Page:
Reading – Homework
I love to share ideas from others that I wish I’d thought of myself. Here’s one from Joe Bellacero who writes:
I know that, as an English teacher, I wanted my students to read things outside of class so we could spend our time in class in more fruitful discussion and analysis.
One of my most effective techniques for encouraging this was to assign a certain number of pages and tell them they should write down at least 5 “who,” “what,” or “where” questions from those pages (although they could write as many questions as they wanted over the minimum). The next day I would have my 5 questions for a quiz, if any two of theirs matched two of mine (or came close enough) they would be exempt from the quiz, receive a perfect 20 (5 quizzes equaled a test grade), and be eligible for an extra credit round.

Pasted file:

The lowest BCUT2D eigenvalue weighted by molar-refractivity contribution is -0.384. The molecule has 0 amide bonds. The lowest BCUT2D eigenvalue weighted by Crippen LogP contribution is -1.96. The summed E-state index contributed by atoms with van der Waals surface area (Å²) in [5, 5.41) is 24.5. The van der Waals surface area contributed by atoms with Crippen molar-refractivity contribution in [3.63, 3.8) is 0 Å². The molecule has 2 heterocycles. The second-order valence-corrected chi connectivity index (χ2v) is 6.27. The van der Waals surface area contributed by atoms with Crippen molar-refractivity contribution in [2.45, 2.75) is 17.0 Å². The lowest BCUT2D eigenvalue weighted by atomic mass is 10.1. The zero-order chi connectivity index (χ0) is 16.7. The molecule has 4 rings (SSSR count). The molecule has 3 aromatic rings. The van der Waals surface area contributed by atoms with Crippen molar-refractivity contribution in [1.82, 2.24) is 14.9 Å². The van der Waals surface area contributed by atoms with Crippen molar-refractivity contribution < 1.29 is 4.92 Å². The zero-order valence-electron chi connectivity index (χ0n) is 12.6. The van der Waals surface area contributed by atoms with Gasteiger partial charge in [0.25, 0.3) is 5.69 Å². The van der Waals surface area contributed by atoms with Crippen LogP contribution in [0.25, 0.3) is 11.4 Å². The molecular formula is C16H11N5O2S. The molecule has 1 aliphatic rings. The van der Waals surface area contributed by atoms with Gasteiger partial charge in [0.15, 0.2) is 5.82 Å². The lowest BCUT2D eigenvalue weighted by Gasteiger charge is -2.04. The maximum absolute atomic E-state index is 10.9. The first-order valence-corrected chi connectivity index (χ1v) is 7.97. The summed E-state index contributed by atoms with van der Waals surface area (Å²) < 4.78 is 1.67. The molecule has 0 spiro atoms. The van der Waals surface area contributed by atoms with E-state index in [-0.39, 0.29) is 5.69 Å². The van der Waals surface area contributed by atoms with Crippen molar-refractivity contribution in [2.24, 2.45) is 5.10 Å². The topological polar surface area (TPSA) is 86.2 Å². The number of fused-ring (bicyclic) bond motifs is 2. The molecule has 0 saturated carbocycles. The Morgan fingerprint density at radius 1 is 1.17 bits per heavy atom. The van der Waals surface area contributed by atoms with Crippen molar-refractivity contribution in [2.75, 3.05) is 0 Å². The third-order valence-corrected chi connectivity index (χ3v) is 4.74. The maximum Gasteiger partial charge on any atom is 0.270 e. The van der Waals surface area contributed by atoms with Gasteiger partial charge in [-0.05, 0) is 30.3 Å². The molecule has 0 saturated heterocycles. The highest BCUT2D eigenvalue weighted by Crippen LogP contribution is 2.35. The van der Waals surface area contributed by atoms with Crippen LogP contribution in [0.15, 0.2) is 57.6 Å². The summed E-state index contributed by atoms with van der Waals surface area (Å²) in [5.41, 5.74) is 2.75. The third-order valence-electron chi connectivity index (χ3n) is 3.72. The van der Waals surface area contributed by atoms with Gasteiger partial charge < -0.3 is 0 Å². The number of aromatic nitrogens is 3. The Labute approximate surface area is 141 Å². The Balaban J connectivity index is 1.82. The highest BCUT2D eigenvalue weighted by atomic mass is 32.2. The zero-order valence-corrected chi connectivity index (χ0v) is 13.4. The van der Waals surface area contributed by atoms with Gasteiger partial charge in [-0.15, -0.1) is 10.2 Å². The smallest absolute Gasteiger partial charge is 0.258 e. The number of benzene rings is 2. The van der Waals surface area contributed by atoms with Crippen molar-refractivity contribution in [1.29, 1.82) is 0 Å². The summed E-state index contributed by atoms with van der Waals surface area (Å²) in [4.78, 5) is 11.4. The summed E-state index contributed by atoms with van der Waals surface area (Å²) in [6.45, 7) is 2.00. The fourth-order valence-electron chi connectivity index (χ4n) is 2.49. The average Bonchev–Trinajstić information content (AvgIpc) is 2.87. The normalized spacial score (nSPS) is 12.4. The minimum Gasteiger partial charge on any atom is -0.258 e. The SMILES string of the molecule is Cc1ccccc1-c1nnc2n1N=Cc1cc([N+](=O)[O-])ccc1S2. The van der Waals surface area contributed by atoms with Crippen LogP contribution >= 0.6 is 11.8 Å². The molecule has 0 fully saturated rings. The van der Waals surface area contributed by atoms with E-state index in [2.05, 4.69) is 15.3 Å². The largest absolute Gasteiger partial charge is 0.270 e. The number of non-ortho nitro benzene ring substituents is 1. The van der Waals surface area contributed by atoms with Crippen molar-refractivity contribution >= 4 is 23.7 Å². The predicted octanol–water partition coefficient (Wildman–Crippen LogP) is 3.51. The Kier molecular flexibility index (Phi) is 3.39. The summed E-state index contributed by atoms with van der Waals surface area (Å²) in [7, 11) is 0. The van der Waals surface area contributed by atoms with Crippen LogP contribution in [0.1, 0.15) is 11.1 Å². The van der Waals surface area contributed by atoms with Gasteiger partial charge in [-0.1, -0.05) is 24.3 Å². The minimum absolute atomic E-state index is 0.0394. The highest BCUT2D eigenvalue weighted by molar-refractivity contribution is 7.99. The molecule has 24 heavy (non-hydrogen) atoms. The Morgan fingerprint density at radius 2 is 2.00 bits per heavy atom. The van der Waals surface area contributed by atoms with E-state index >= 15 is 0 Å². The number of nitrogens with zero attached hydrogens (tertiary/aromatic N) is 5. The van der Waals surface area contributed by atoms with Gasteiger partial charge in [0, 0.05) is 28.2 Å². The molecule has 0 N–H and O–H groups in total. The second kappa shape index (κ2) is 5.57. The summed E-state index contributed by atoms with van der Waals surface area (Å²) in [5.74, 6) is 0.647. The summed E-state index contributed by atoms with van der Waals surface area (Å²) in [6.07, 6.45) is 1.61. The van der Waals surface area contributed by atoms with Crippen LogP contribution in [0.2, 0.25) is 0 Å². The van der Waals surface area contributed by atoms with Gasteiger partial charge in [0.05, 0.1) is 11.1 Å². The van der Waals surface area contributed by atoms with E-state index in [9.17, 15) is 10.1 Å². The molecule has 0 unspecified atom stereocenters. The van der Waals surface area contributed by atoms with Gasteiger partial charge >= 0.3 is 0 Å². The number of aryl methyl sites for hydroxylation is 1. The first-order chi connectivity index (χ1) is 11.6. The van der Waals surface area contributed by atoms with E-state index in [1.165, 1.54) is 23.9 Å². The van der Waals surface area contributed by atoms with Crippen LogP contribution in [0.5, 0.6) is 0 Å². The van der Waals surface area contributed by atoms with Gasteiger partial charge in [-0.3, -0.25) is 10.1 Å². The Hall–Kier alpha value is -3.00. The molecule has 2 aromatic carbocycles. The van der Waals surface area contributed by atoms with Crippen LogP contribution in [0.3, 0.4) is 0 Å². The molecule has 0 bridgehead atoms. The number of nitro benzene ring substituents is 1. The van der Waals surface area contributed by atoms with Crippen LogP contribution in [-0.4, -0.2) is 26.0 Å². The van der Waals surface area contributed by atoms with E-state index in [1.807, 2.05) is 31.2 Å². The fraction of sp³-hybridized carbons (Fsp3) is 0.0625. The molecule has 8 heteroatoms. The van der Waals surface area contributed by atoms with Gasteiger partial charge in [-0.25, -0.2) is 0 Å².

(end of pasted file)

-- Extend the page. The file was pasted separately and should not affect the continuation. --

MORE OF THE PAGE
After about a week, almost no one was taking the quizzes because they were coming in with 20 questions and learning what I (as a mature reader) found important enough to turn into a question. Grades improved, reading improved, discussions improved and even the sneaks who copied someone else’s questions, had a sense of what was in the reading.
For extra credit,I would have them sit with their thumbs in the first page of the chapter and I would ask them one of my questions. The first person to find the sentence containing the answer gained two points. Gradually, they developed excellent scanning and skimming skills, too.
This was worthwhile homework and an overwhelming number of them did it.